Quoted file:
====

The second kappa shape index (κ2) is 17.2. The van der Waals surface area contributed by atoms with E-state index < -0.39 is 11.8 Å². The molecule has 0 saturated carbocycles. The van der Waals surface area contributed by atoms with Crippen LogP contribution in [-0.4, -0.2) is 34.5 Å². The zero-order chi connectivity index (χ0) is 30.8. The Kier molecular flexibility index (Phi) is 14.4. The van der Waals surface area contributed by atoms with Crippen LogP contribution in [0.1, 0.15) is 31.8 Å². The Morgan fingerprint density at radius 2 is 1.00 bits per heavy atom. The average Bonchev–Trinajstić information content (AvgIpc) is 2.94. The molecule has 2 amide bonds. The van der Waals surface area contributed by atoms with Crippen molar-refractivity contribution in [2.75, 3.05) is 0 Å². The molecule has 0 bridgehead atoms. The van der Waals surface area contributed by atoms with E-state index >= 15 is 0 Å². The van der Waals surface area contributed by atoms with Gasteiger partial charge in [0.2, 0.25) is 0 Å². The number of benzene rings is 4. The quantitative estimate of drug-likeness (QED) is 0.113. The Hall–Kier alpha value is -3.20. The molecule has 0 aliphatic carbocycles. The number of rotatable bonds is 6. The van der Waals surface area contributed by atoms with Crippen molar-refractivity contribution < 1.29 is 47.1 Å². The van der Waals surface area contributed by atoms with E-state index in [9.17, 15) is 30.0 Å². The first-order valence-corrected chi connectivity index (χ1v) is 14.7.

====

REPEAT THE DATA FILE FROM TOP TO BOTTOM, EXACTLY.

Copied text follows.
The second kappa shape index (κ2) is 17.2. The van der Waals surface area contributed by atoms with E-state index < -0.39 is 11.8 Å². The molecule has 0 saturated carbocycles. The van der Waals surface area contributed by atoms with Crippen LogP contribution in [-0.4, -0.2) is 34.5 Å². The zero-order chi connectivity index (χ0) is 30.8. The Kier molecular flexibility index (Phi) is 14.4. The van der Waals surface area contributed by atoms with Crippen LogP contribution in [0.1, 0.15) is 31.8 Å². The Morgan fingerprint density at radius 2 is 1.00 bits per heavy atom. The average Bonchev–Trinajstić information content (AvgIpc) is 2.94. The molecule has 2 amide bonds. The van der Waals surface area contributed by atoms with Crippen molar-refractivity contribution in [2.75, 3.05) is 0 Å². The molecule has 0 bridgehead atoms. The van der Waals surface area contributed by atoms with E-state index >= 15 is 0 Å². The van der Waals surface area contributed by atoms with Gasteiger partial charge in [0.2, 0.25) is 0 Å². The number of benzene rings is 4. The quantitative estimate of drug-likeness (QED) is 0.113. The Hall–Kier alpha value is -3.20. The molecule has 0 aliphatic carbocycles. The number of rotatable bonds is 6. The van der Waals surface area contributed by atoms with Crippen molar-refractivity contribution < 1.29 is 47.1 Å². The van der Waals surface area contributed by atoms with E-state index in [9.17, 15) is 30.0 Å². The first-order valence-corrected chi connectivity index (χ1v) is 14.7.